Eventually, associations were signed and work began to appear on my desk. But by that time, my need for purpose had jumped the line. I had begun taking graduate school classes, and they did not fit into the strict 8:30-to-5:30 company schedule. No exceptions would be made.

I stuck with the classes, and in short order I was out, just another blade of grass spit onto the sidewalk.

I took a part-time job at a newspaper.

The first day, my supervisor asked me to edit a page of church announcements, the most menial of tasks in the newsroom. I lunged for it as if I were dying of thirst.

As my workload grew and again began to eclipse the number of hours in the day, I held on to the cubicle experience. It was a blessing to have fulfilling work, to be a cog in an important machine, to have a reason for being.

Still, it wasn’t long before, on those days when the work was piled high, with no end in sight, I began to slip into a familiar daydream. “Wouldn’t it be nice, if. …”

 Andrew Bossone shared this link

We all need a reason to get up in the morning, preferably one to which we can attach some meaning.

It is why people flock to the scene of a natural disaster to rescue and rebuild, why people devote themselves to a cause, no matter how doomed it may be. In the end, it’s the process as much as the reward that nourishes us.”|By Ted Geltner

FBI strategy is creating US-based terrorists?

The FBI is responsible for more terrorism plots in the United States than any other organization.

More than al Qaeda, more than al Shebaab (Somalia), more than the Islamic State (ISIS), more than all of them combined.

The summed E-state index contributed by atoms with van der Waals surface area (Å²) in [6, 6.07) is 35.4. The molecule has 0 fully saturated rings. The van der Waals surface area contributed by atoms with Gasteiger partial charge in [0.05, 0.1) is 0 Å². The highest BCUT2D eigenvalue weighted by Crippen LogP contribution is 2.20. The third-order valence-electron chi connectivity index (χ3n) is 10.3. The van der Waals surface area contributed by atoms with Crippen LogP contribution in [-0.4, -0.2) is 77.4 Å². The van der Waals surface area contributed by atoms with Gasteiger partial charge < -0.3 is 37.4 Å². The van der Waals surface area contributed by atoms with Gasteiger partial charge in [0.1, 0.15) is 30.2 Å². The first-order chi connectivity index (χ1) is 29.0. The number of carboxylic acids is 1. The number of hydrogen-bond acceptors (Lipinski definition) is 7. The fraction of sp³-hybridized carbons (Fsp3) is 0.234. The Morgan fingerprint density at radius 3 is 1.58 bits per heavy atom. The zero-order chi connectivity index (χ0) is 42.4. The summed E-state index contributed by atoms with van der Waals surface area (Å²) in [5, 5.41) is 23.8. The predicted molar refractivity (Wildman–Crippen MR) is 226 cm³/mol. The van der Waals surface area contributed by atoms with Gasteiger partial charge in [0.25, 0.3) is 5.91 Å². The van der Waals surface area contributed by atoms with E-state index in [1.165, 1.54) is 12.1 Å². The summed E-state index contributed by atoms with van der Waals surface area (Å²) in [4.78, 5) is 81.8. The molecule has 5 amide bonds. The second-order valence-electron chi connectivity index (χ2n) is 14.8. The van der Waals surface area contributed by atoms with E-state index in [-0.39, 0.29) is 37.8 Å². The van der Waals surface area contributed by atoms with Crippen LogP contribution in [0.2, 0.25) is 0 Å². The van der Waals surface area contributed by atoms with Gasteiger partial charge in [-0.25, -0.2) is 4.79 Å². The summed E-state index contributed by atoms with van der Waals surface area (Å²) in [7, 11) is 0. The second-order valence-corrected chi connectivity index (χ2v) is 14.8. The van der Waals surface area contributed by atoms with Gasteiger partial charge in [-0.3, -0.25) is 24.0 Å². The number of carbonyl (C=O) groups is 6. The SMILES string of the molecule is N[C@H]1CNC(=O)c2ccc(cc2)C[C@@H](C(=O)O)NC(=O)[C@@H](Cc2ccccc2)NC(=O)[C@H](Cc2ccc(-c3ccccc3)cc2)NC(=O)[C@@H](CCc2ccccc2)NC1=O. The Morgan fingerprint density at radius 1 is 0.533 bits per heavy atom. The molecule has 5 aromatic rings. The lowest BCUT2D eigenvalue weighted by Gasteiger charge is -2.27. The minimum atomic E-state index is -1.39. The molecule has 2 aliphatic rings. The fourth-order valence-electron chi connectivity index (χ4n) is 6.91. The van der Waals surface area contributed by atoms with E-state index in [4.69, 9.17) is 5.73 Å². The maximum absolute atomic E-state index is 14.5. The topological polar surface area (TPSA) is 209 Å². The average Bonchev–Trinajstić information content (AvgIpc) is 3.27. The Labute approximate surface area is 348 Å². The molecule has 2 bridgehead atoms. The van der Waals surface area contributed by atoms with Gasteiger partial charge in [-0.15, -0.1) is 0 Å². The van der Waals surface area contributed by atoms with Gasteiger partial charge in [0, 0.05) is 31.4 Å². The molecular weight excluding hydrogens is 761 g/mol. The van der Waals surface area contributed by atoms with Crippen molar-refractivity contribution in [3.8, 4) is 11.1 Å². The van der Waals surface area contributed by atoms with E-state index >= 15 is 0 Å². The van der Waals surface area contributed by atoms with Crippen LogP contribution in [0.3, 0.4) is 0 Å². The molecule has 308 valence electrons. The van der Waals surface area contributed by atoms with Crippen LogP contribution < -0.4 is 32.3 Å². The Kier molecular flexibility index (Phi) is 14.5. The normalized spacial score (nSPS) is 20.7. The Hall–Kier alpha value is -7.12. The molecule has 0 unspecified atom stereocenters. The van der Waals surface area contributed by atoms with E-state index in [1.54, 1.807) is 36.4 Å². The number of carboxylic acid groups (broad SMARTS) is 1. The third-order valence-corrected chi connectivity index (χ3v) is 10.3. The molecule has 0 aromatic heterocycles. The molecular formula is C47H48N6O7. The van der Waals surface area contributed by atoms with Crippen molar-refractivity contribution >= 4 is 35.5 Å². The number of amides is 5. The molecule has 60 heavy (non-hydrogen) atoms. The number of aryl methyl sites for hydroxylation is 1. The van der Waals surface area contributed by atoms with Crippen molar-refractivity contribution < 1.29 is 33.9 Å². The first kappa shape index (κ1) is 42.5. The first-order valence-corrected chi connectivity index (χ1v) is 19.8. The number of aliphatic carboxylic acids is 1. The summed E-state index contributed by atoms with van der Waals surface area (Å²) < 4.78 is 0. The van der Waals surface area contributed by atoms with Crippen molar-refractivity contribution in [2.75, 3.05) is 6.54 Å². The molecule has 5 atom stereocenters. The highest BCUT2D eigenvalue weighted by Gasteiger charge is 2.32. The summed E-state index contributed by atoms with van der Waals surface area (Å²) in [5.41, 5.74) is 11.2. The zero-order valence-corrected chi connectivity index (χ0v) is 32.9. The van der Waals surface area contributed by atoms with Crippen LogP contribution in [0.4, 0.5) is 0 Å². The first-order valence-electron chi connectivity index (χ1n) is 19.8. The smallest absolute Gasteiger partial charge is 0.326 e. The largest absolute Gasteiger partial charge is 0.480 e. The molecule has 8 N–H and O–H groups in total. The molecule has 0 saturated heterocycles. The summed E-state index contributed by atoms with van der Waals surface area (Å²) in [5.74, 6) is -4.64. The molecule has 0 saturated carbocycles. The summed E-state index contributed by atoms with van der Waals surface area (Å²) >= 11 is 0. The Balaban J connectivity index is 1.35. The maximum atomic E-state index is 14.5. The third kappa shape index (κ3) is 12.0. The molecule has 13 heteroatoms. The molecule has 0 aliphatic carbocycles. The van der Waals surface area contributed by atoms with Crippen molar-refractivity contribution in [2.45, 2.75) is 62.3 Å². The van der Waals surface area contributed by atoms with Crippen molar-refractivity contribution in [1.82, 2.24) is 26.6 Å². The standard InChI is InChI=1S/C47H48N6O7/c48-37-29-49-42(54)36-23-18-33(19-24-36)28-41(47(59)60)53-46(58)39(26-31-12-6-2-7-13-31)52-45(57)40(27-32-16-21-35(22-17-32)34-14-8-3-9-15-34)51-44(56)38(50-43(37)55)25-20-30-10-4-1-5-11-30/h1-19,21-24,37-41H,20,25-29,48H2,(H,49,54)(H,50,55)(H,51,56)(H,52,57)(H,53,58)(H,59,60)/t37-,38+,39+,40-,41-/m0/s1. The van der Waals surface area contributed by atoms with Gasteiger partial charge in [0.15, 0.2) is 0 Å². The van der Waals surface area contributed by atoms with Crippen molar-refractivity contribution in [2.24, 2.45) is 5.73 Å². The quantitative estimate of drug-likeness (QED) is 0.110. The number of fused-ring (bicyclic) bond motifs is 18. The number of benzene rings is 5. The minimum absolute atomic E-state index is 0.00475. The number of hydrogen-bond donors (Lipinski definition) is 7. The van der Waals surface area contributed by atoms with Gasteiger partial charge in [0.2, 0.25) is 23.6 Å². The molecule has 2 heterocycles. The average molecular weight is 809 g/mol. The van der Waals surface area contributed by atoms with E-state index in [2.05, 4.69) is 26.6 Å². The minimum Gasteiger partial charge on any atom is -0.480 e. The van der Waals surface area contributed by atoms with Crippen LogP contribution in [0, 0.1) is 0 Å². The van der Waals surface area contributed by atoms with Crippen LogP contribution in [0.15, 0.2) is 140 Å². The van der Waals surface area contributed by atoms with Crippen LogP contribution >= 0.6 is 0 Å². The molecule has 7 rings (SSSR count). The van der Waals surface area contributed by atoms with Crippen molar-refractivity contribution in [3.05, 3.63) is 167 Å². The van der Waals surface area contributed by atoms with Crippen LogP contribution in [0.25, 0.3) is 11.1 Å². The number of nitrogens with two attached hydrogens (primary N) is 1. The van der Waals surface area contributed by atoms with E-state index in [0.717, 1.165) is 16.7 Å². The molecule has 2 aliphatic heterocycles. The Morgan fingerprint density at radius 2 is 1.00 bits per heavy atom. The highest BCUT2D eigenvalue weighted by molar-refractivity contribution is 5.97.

00:26 This isn’t likely how you think about the FBI. You probably think of FBI agents gunning down bad guys like John Dillinger, or arresting corrupt politicians.

00:36 After the 9/11 terrorist attacks, the FBI became less concerned with gangsters and crooked elected officials. The new target became terrorists, and the pursuit of terrorists has consumed the FBI.

00:47 Every year, the Bureau spends $3.3 billion on domestic counterterrorism activities. Compare that to just 2.6 billion dollars combined for organized crime, financial fraud, public corruption and all other types of traditional criminal activity.

01:01 I’ve spent years pouring through the case files of terrorism prosecutions in the United States, and I’ve come to the conclusion that the FBI is much better at creating terrorists than it is at catching terrorists.

01:14 In the 14 years since 9/11, you can count about 6 real terrorist attacks in the United States. These include the Boston Marathon bombings in 2013, as well as failed attacks, such as the time when a man named Faisal Shahzad tried to deliver a car bomb to Times Square.

In those same 14 years, the Bureau, however, has bragged about how it’s foiled dozens of terrorism plots. In all, the FBI has arrested more than 175 people in aggressive, undercover conterterrorism stings.

01:43 These operations, which are usually led by an informant, provide the means and opportunity, and sometimes even the idea, for mentally ill and economically desperate people to become what we now term terrorists.

01:57 After 9/11, the FBI was given an edict: never again. Never another attack on American soil. FBI agents were told to find terrorists before they struck.